The tester and test manager is a bit different. Depending on which stage you are in organization you will have different agendas as a manager. If you are focused on test processes, propaganda around testing, selling the test concept to the organization or whatever it is, you will behave differently. What I experienced was taking a step away from the actual testing and putting more focus on the processes. I even considered letting certain issues pass, thus not dwelling on them so that the organization can learn from the mistakes. I thought that going in to do this temporary fix would be good in the short run, but it is better for it to fail so that we can have good discussions and perhaps doing something in the long run. Many of these thoughts were contradictory to what I usually thought as a tester. So, in order for this to work I needed to be very clear when I was the tester or test lead in the project and not acting the test manager.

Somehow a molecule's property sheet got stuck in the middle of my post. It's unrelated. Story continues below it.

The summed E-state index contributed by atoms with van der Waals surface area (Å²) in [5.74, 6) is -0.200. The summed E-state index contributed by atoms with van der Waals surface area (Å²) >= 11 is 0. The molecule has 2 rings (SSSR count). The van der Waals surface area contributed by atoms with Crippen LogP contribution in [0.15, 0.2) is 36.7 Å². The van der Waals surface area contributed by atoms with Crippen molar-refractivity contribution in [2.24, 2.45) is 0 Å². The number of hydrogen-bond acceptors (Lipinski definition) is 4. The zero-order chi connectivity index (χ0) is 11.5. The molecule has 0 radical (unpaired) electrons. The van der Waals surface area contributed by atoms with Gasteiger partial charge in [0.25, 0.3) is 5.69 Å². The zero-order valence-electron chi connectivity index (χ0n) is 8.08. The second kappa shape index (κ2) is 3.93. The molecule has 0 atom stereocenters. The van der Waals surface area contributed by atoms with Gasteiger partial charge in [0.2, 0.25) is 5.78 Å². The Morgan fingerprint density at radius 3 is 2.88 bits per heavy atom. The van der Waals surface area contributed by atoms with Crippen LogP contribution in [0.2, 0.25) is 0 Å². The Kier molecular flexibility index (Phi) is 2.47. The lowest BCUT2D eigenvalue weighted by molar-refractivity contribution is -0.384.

Another experience from being test manager combined with being a tester is the first months of my employment as a test manager. I entered as a tester in a project while at the same time was supposed to build the test organization at the company with everything from introducing tools to having presentations about what testing was. In the project there was a test lead that had no experience from being test lead and little experience from testing. We clashed several times since it was very hard to go from being a tester to being a test manager, often in the same discussion. As a test manager I wanted us to use a bug tracking system and a test management system in a certain way, while he saw no use for these. In any case, it was very hard to do a good job either as a tester or as test manager having different agendas at the same time.